Chinese entertainment conglomerate Tencent has been approved by the United Nations to lead a project exploring the creation of a standard technical and security framework for non-fungible tokens (NFTs) .
The project, dubbed a “technical framework for DLT-based digital collection services” will be the world’s first U.N.-approved standards initiative for NFTs, according to state-owned local media.
The U.N. agency for information and communication technologies, The International Telecommunication Union (ITU) approved the project, which is expected to complete an initial draft by the end of 2022, according to a report from the South China Morning Post.
Currently, any recommendations advised by the ITU only become mandatory and enforceable when nations adopt them as law.
“The international standard aims to specify the technical architecture, technical flows, functional requirements, and security requirements for blockchain-based digital collectibles,” wrote Tencent in a statement released on Tuesday.
“It could help drive a consensus and common understanding around the world on the formation of a technical framework for digital collection services.”
Meanwhile, the Chinese government is in the process of developing its own state-backed Blockchain Services Network (BSN).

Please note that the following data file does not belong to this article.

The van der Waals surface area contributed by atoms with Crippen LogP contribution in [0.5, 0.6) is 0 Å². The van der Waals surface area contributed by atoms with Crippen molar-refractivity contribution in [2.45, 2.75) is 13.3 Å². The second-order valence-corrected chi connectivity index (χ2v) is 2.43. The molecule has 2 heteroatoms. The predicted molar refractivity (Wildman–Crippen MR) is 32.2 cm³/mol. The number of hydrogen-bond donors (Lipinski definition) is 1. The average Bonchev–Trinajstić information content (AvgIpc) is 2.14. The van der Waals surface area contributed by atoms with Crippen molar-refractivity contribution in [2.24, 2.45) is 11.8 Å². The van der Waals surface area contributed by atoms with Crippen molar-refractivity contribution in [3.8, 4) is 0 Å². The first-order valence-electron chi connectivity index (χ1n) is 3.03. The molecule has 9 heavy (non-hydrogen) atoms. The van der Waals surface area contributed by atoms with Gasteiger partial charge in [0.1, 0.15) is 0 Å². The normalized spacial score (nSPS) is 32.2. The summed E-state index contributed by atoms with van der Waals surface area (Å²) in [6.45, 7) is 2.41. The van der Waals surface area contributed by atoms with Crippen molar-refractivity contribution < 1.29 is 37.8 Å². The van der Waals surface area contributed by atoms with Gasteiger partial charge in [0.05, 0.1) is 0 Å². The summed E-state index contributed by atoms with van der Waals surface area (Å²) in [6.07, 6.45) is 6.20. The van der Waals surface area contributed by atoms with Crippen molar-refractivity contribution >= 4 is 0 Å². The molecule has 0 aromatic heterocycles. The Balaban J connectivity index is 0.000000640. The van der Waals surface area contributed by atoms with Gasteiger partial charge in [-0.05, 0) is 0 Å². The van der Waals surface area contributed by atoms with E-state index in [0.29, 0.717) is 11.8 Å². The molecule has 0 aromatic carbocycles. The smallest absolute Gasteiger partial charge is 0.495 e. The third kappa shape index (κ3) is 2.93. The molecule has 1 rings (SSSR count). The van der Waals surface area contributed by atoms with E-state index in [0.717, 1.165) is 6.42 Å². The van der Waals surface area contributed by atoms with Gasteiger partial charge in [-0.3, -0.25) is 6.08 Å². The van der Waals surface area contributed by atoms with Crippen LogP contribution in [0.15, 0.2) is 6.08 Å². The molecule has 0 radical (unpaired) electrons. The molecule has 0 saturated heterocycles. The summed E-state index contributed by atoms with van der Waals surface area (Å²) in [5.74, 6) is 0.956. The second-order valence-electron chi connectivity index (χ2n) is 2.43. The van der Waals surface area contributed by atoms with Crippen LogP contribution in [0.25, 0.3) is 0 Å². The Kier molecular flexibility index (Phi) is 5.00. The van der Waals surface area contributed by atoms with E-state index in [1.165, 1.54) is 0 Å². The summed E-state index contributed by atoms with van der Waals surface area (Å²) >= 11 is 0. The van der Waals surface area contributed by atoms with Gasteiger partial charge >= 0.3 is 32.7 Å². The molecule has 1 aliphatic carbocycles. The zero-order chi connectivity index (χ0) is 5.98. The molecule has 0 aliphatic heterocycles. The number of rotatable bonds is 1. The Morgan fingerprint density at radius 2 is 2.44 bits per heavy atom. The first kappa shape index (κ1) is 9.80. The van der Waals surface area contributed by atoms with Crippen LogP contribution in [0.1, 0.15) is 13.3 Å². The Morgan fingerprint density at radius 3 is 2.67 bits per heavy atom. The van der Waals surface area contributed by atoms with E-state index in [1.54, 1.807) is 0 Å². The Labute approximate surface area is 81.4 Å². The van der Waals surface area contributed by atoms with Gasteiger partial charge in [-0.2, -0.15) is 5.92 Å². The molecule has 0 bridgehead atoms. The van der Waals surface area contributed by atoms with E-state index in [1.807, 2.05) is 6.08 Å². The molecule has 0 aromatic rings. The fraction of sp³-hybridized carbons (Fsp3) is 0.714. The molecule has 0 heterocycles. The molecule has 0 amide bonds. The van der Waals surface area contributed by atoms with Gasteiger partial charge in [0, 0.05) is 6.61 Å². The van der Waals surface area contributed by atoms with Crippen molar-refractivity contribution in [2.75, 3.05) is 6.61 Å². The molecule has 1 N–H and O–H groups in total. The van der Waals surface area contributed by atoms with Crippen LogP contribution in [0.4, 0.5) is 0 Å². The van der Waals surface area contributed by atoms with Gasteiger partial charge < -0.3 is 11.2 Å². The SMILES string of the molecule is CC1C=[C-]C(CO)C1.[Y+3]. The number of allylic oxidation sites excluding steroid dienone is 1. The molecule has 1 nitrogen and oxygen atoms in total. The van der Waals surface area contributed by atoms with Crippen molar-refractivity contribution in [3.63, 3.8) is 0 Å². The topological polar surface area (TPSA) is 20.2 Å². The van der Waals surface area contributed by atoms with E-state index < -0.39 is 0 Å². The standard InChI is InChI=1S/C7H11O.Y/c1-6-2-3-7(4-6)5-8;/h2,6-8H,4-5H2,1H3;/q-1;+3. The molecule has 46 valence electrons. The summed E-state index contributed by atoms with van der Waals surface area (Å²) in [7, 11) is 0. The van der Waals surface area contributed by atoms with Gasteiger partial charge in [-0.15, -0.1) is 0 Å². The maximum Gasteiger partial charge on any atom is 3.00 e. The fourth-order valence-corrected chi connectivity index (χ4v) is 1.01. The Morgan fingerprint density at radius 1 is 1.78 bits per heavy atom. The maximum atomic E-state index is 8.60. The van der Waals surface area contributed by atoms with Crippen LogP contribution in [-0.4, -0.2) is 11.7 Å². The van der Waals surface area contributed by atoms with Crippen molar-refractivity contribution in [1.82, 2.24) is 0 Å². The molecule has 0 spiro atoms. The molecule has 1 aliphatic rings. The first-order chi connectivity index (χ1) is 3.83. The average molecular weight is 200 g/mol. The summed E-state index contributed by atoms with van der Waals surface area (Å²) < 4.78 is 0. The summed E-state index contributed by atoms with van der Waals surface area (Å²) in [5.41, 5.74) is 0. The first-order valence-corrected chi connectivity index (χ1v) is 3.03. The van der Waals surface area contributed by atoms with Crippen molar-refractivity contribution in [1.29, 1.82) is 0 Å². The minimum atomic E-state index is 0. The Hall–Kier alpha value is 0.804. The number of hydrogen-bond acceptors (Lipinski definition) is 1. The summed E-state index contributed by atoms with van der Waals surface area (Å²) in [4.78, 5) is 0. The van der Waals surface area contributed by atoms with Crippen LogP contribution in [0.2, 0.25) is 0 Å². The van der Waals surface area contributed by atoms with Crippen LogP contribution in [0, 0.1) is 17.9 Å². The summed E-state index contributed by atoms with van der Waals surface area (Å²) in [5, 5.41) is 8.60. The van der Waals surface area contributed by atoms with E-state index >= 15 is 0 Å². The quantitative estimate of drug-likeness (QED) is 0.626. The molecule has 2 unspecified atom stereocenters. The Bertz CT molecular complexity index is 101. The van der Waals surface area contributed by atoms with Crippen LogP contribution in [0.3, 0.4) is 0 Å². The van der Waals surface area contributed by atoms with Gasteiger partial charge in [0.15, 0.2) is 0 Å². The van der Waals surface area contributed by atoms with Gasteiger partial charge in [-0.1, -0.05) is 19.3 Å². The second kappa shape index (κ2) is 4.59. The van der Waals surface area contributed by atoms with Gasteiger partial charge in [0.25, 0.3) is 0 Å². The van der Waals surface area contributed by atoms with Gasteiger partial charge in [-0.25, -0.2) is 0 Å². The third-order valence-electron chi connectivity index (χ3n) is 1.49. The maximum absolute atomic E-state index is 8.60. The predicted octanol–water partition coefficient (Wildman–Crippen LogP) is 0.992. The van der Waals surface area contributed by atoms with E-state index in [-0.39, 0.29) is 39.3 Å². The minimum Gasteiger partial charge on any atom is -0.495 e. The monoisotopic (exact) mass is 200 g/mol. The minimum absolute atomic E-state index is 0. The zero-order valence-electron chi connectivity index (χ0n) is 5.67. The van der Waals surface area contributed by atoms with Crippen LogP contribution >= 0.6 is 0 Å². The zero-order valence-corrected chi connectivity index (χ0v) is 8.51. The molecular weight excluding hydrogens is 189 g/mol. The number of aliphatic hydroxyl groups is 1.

This will help the Chinese Government to support the deployment of NFT projects unrelated to cryptocurrency, which it banned once again in Sep 2021.
Tencent will collaborate with a number of other companies on the initiative, including Alibaba affiliate Ant Group, The Chinese Academy of Information and Communications Technology, Beijing University of Posts and Telecommunications and Zhejiang Lab.
Related: China aims to separate NFTs from crypto via new blockchain infrastructure
In China NFTs are often referred to as “digital collectibles” in order to avoid criticism from the anti-crypto media and government. For this reason, Chinese NFT-creators tend to avoid public or decentralized blockchains such as Ethereum or Solana, opting to create their collectibles on permissioned blockchains.
Despite the country’s apprehension for crypto, it’s clearly very keen on exploring potential use cases for blockchain technology.
At the end of last month, China announced the commencement of a national plan to expedite blockchain development and innovation across key areas including manufacturing, energy, government data sharing and services, law enforcement, taxation, criminal trials, inspection and cross-border finance.